Recently, I was asked an interesting question: “Is there any business or technical reason that an administrator should ask security or IT operations to recuse themselves from session monitoring?”
In fairness, I had to think long and hard about this one. And, every single use case I came up with was due to deficiencies in the session monitoring utility itself and not due to the task. These deficiencies include (but are certainly not limited to):
- Inability to mask or obfuscate personally identifiable information displayed on the screen
- Failing to recognize password entry fields and capture them as potentially plain text when entered by the user
- Violating applicable policies such as FOUO (For Official Use Only) that may duplicate sensitive information for auditing purposes
And to be fair, there are other excuses I hear regularly that are legitimate, including:
- There is no sensitive data on this system
- The asset is not critical or a Tier-1 environment
- It is a lab or test environment
Now, this is where it gets tricky. Using an excuse purely based on the deficiencies of a tool is not acceptable. However, using an excuse based on the resource risk surface is acceptable. But what happens if the lab, test environment, or other development system contains un-sanitized test data or other information that potentially poses a risk if compromised? You cannot recuse yourself from session monitoring if there is an overlap in the use cases and sensitive data on those resources too. A valid argument for session monitoring recusal must consider the following:
- The resource sensitivity and classification (DMZ, Cloud, Test, Production, Tier 1, Lab, Development, QA, etc.)
- Lateral movement risk when accessing the resource
- The infonomics of the data present on the resource, or potentially accessible from the resource
- The level of privileges granted for the session
- Other security logging, governance, and tools monitoring the resource and session activity
Therefore, you must perform session monitoring if any of these quantify as an unacceptable risk. You can only recuse yourself when the risk or governance does not warrant the process. The tool itself can never be the excuse--but unfortunately, we often hear that argument. Try not to let it undermine your governance efforts.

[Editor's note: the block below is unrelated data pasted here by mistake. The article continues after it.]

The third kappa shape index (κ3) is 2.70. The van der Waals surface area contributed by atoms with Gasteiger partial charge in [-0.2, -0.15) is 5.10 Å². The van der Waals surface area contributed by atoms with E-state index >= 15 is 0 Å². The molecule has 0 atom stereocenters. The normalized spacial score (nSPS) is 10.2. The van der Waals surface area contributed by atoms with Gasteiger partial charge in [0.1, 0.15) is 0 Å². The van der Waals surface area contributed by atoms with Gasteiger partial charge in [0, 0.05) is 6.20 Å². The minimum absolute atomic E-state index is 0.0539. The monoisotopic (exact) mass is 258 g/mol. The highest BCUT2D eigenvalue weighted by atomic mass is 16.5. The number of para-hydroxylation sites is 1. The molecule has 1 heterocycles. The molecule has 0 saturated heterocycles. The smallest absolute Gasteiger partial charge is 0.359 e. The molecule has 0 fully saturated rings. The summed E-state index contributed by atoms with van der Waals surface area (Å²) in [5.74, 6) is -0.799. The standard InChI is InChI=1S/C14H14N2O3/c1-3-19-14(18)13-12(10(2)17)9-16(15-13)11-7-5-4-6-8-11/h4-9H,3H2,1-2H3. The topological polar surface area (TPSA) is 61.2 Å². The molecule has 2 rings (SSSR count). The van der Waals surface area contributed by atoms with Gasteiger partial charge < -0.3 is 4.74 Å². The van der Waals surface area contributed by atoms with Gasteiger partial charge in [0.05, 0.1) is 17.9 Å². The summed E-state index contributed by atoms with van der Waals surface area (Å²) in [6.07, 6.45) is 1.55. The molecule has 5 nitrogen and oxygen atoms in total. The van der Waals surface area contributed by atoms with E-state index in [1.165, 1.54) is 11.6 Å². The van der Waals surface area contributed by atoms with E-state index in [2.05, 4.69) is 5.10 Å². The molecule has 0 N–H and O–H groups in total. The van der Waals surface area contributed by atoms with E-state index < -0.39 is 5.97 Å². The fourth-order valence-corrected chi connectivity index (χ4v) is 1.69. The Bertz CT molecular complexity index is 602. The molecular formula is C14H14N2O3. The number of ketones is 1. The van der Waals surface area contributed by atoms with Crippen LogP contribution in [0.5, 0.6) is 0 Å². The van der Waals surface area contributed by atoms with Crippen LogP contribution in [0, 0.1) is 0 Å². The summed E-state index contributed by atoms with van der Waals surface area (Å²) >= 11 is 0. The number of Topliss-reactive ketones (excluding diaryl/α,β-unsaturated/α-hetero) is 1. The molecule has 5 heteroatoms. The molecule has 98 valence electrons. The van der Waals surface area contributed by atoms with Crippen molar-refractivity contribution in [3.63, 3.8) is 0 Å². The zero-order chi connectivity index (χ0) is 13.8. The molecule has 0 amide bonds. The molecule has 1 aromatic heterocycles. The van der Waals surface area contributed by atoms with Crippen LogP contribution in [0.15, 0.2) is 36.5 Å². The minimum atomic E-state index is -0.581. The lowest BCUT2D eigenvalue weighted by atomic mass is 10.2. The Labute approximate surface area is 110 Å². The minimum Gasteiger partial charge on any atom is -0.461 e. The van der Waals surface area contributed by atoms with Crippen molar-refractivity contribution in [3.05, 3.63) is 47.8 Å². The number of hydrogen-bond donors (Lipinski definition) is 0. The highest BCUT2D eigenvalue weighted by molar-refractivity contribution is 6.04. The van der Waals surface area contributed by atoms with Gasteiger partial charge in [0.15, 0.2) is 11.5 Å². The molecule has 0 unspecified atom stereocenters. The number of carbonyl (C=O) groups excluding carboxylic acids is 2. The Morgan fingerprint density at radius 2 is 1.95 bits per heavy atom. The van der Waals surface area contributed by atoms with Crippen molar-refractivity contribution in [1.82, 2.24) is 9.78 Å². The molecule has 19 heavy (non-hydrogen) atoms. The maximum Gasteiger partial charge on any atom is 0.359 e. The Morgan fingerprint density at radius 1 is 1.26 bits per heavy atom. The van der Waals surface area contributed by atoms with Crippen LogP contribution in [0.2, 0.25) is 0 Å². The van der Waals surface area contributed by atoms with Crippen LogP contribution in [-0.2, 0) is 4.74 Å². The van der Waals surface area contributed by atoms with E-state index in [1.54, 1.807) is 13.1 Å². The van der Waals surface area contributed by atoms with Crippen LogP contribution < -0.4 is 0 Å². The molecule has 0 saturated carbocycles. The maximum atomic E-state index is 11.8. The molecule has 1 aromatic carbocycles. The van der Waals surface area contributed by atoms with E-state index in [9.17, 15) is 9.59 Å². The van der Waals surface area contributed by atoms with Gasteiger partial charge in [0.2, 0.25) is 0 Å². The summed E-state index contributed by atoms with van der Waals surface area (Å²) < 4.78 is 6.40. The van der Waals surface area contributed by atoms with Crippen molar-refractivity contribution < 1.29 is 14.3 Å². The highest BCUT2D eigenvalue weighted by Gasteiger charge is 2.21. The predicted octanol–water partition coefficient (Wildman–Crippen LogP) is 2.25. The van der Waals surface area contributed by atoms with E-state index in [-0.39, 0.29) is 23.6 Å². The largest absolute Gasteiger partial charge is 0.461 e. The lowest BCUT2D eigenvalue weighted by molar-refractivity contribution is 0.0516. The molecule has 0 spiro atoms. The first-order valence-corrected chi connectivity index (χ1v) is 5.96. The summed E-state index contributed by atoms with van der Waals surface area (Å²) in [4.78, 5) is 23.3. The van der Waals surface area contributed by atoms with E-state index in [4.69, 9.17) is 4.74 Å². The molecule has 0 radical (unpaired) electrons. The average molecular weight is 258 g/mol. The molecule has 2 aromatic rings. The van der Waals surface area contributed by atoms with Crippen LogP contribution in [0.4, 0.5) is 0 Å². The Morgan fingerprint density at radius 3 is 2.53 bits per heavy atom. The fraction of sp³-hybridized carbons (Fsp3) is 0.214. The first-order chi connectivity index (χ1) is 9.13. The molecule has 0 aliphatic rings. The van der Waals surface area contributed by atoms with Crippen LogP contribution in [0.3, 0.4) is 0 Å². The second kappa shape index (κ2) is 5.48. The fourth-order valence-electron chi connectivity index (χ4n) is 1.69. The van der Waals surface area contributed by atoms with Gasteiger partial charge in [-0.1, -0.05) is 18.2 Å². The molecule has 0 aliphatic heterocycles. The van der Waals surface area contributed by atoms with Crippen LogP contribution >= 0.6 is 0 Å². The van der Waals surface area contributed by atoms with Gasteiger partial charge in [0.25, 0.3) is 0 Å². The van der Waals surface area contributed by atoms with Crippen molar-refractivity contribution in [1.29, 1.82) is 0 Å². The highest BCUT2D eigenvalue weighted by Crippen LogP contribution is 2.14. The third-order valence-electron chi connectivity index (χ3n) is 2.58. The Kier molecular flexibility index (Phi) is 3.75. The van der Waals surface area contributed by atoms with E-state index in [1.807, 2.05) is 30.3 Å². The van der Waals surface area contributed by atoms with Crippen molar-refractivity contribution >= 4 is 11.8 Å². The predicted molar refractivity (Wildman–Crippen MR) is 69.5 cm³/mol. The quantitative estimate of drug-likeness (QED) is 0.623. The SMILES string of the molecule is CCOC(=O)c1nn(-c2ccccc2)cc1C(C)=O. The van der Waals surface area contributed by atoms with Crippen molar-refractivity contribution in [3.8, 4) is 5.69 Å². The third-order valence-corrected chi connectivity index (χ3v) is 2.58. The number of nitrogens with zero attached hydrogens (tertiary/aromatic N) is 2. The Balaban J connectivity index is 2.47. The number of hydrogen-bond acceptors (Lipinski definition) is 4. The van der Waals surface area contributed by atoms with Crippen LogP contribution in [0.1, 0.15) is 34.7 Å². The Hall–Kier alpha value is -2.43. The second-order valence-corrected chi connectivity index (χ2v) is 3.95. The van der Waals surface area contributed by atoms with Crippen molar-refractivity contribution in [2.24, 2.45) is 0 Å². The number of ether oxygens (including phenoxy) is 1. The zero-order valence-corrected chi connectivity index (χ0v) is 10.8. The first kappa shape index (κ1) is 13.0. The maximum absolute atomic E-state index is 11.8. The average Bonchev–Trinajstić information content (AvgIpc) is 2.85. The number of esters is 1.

If you have ever been in the position of recusing yourself or a colleague from session monitoring due to limitations with the session monitoring tool itself, please consider BeyondTrust’s PowerBroker Password Safe, PowerBroker for Unix & Linux, and PowerBroker for Windows. These solutions contain key features to recognize applications, passwords, and screen data that could be considered sensitive, and mask the information, when possible. If you would like more information on how these solutions can address your session monitoring and governance needs, contact us today.
Morey J. Haber, Chief Security Officer, BeyondTrust
Morey J. Haber is the Chief Security Officer at BeyondTrust. He has more than 25 years of IT industry experience and has authored four books: Privileged Attack Vectors, Asset Attack Vectors, Identity Attack Vectors, and Cloud Attack Vectors. He is a founding member of the industry group Transparency in Cyber, and in 2020 was elected to the Identity Defined Security Alliance (IDSA) Executive Advisory Board. Morey currently oversees BeyondTrust security and governance for corporate and cloud based solutions and regularly consults for global periodicals and media. He originally joined BeyondTrust in 2012 as a part of the eEye Digital Security acquisition where he served as a Product Owner and Solutions Engineer since 2004. Prior to eEye, he was Beta Development Manager for Computer Associates, Inc. He began his career as Reliability and Maintainability Engineer for a government contractor building flight and training simulators. He earned a Bachelor of Science degree in Electrical Engineering from the State University of New York at Stony Brook.